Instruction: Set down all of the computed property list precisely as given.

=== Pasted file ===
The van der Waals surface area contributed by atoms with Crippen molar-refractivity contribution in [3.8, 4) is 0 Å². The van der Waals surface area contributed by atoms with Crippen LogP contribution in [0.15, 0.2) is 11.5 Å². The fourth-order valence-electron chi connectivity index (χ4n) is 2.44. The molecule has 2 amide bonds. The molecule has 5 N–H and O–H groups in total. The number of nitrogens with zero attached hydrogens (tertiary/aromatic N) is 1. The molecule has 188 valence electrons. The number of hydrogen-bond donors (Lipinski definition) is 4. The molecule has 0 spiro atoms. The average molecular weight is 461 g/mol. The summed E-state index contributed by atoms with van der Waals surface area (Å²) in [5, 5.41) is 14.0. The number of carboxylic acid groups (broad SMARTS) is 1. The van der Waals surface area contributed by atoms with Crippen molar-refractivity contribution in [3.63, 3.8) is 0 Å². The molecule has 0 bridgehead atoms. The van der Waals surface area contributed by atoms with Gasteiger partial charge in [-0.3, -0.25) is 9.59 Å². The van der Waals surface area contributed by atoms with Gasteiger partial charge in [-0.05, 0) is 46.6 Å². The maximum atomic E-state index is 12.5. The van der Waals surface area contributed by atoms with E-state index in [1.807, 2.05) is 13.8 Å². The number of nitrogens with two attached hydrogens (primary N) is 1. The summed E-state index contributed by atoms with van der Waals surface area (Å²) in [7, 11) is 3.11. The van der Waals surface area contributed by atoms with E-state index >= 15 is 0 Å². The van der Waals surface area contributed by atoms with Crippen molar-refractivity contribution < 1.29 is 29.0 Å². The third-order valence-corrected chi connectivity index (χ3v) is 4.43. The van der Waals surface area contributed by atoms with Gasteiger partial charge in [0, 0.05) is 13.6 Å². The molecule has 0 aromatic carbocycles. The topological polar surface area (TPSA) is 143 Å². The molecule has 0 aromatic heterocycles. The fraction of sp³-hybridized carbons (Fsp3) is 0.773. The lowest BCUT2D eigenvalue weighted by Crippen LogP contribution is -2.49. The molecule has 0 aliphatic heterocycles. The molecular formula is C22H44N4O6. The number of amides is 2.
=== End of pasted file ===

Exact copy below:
The van der Waals surface area contributed by atoms with Crippen molar-refractivity contribution in [3.8, 4) is 0 Å². The van der Waals surface area contributed by atoms with Crippen LogP contribution in [0.15, 0.2) is 11.5 Å². The fourth-order valence-electron chi connectivity index (χ4n) is 2.44. The molecule has 2 amide bonds. The molecule has 5 N–H and O–H groups in total. The number of nitrogens with zero attached hydrogens (tertiary/aromatic N) is 1. The molecule has 188 valence electrons. The number of hydrogen-bond donors (Lipinski definition) is 4. The molecule has 0 spiro atoms. The average molecular weight is 461 g/mol. The summed E-state index contributed by atoms with van der Waals surface area (Å²) in [5, 5.41) is 14.0. The number of carboxylic acid groups (broad SMARTS) is 1. The van der Waals surface area contributed by atoms with Crippen molar-refractivity contribution in [3.63, 3.8) is 0 Å². The molecule has 0 bridgehead atoms. The van der Waals surface area contributed by atoms with Gasteiger partial charge in [-0.3, -0.25) is 9.59 Å². The van der Waals surface area contributed by atoms with Gasteiger partial charge in [-0.05, 0) is 46.6 Å². The maximum atomic E-state index is 12.5. The van der Waals surface area contributed by atoms with E-state index in [1.807, 2.05) is 13.8 Å². The number of nitrogens with two attached hydrogens (primary N) is 1. The summed E-state index contributed by atoms with van der Waals surface area (Å²) in [7, 11) is 3.11. The van der Waals surface area contributed by atoms with E-state index >= 15 is 0 Å². The van der Waals surface area contributed by atoms with Crippen molar-refractivity contribution < 1.29 is 29.0 Å². The third-order valence-corrected chi connectivity index (χ3v) is 4.43. The van der Waals surface area contributed by atoms with Gasteiger partial charge in [0, 0.05) is 13.6 Å². The molecule has 0 aromatic carbocycles. The topological polar surface area (TPSA) is 143 Å². The molecule has 0 aromatic heterocycles. The fraction of sp³-hybridized carbons (Fsp3) is 0.773. The lowest BCUT2D eigenvalue weighted by Crippen LogP contribution is -2.49. The molecule has 0 aliphatic heterocycles. The molecular formula is C22H44N4O6. The number of amides is 2.